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Diffraction by disordered crystalline materials

By Jonathan L Eads

Abstract

X-ray diffraction from crystalline materials is influenced by both the conformation and the packing of the constituent molecules. In a regular crystal, the molecules pack on a periodic lattice. Analysis of molecular structures using X-ray crystallography is usually based on such specimens. However, many materials form only partially ordered, or disordered, crystals. This thesis is concerned with models of disordered crystalline materials and their diffraction characteristics. Several models of lattice disorder in one and two dimensions are examined. The statistics and diffraction by one-dimensional paracrystals and perturbed lattices are compared. Diffraction by the two-dimensional ideal paracrystal is studied in detail. The spiral paracrystal model is used to examine the observed crystallite size - disorder relationship for disordered crystals, and the statistics and diffraction by the spiral paracrystal are also examined. A method is developed for including the effects of disorder in the determination of polymer structures from X-ray fiber diffraction data. This method is applied to data from a screw-disordered polynucleotide fiber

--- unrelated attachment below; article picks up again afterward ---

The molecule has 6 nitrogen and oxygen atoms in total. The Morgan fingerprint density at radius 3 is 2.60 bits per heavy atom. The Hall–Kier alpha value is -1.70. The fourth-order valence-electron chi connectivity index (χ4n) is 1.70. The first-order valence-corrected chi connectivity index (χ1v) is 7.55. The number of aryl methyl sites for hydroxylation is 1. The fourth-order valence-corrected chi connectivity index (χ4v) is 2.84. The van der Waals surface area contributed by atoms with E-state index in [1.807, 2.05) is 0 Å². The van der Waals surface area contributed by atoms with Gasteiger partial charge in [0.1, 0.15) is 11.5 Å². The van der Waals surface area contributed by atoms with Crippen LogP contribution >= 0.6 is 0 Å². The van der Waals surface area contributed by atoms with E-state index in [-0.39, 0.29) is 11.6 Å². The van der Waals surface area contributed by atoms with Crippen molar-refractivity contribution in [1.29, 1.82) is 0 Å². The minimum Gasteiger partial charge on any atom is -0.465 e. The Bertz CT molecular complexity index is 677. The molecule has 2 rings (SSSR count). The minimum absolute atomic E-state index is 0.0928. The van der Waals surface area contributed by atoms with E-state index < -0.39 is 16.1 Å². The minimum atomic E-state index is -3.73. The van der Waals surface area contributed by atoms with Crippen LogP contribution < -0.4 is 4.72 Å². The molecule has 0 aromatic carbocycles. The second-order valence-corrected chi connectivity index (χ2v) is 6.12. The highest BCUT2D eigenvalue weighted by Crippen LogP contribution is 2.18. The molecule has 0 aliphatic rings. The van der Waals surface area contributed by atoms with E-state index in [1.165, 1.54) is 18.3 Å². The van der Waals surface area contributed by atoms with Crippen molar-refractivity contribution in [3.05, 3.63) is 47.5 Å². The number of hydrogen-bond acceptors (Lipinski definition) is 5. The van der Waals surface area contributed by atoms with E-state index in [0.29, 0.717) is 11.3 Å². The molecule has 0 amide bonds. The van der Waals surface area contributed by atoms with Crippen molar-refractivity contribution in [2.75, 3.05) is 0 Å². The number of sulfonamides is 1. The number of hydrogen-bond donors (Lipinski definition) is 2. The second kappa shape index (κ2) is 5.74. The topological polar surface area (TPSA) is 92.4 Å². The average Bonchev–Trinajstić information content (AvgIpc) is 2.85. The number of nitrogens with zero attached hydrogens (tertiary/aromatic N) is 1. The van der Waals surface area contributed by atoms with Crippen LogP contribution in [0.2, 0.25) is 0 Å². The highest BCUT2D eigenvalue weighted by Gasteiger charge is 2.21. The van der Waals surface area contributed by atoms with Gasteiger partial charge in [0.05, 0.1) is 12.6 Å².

Topics: Condensation|Biophysics|Materials science
Publisher: 'Purdue University (bepress)'
Year: 2001
OAI identifier: oai:docs.lib.purdue.edu:dissertations-4360
Provided by: Purdue E-Pubs
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